A new year whispers promise of new beginnings, change or at the very least a resetting of the clock.

Or maybe that’s just me.

2018 has been monumental, with extreme highs and lows, making creativity feel like a chore many days and yet if it didn’t happen, an itch would begin creep into my fingertips, through my arms and into my mind until sitting down with a blank piece of paper seemed the only reprieve from insanity.

What I’ve learnt this year is that everyone deals with a complex mind, and everyone needs an outlet. Getting that gunk out from your head and into sport, art, music or conversation seems like it should be as natural as breathing out. If we only breathe in, we’d eventually pop.

At the end of 2017 I was burnt out from trying to be an inauthentic version of myself. I didn’t know what I wanted, so logic assumed “Just do what you think people expect of you”. Unfortunately, what I thought they expected of me was more than what I could physically offer, and not sustainable long term.

In November 2017 I found myself lying on the bed in the spare room of my best friends house (thank heavens for her), unable to do much except breathe. I focused on my breath, my body, and trying to fix whatever was wrong with me that couldn’t just be happy.

Then, I gave up on trying to fix it, realizing that was exactly what i’d been trying to do this whole time, and clearly my plan for myself wasn’t working. I rediscovered the meaning of faith, and handed it all over to a power higher than my own (whatever you perceive that to be).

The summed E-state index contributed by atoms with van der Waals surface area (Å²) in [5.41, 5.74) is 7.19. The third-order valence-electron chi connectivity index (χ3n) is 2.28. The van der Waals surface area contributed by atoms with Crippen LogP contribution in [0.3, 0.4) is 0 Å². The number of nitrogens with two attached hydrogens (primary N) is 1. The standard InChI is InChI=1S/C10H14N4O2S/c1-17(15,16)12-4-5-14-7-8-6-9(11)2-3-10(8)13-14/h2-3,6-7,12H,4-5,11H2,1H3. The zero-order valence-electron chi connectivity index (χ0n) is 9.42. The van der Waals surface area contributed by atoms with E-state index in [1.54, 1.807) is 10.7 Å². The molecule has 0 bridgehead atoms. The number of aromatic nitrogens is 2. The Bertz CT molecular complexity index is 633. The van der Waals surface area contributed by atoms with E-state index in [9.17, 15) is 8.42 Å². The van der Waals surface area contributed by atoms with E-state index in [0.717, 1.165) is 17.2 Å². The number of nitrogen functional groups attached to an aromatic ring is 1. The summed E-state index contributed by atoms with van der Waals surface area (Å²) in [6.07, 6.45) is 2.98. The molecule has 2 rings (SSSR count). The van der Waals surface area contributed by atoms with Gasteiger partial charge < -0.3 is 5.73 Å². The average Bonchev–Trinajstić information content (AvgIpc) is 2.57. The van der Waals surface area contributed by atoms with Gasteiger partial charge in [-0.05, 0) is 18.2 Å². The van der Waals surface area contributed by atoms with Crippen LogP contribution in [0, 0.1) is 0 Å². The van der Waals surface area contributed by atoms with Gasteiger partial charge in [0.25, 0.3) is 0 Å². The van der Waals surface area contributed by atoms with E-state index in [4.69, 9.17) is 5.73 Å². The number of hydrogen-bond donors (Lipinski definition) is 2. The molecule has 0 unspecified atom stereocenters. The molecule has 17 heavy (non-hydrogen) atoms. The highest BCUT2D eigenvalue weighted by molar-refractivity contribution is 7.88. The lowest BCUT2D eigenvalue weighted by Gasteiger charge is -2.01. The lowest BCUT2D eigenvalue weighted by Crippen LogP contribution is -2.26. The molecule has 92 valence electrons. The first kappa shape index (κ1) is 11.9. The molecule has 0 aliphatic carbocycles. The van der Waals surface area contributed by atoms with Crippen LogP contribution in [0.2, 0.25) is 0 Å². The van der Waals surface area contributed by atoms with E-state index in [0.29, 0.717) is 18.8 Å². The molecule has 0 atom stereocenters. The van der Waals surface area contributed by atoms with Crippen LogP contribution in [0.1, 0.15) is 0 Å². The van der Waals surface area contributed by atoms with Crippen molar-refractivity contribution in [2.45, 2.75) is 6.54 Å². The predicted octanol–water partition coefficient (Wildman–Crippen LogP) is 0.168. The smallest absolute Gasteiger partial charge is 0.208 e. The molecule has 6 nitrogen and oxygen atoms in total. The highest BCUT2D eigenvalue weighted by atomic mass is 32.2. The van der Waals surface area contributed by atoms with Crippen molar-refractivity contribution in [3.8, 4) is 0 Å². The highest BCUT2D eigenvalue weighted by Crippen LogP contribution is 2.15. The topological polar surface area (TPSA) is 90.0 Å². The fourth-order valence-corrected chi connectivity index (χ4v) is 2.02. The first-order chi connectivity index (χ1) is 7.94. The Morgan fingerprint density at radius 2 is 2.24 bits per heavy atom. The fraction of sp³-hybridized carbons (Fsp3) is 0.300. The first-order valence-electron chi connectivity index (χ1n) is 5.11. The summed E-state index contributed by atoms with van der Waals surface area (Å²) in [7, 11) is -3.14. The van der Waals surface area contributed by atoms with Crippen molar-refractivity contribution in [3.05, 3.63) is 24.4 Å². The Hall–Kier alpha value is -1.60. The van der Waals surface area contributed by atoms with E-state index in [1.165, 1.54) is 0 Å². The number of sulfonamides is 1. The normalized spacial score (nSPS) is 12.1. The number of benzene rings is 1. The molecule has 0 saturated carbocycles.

In January of this year, I breathed out. I let go of my marriage, my job, a lifestyle that wasn’t working, and people in my life whom I needed to, simply because they were, well, heavy. I stopped trying to please everyone, and although it wasn’t pleasant, the repercussions weren’t as bad as my nightmares had convinced me they would be.

I made the decision to become self employed, moved to the other end of the South Island, and trusted that no matter what, 2018 was going to be ok.

It’s been more than ok, wonderful infact. Its never perfect, but like Sheryl Crow crooned in the 90’s, No one said it was going to be easy.

Working for myself is a whole other ball game, but now I’ve tasted it I wouldn’t change a thing. In a world evolving towards a wave of freelancers and online entrepreneurs, i’m excited to see what 2019 has in store not only for myself, but humanity in general.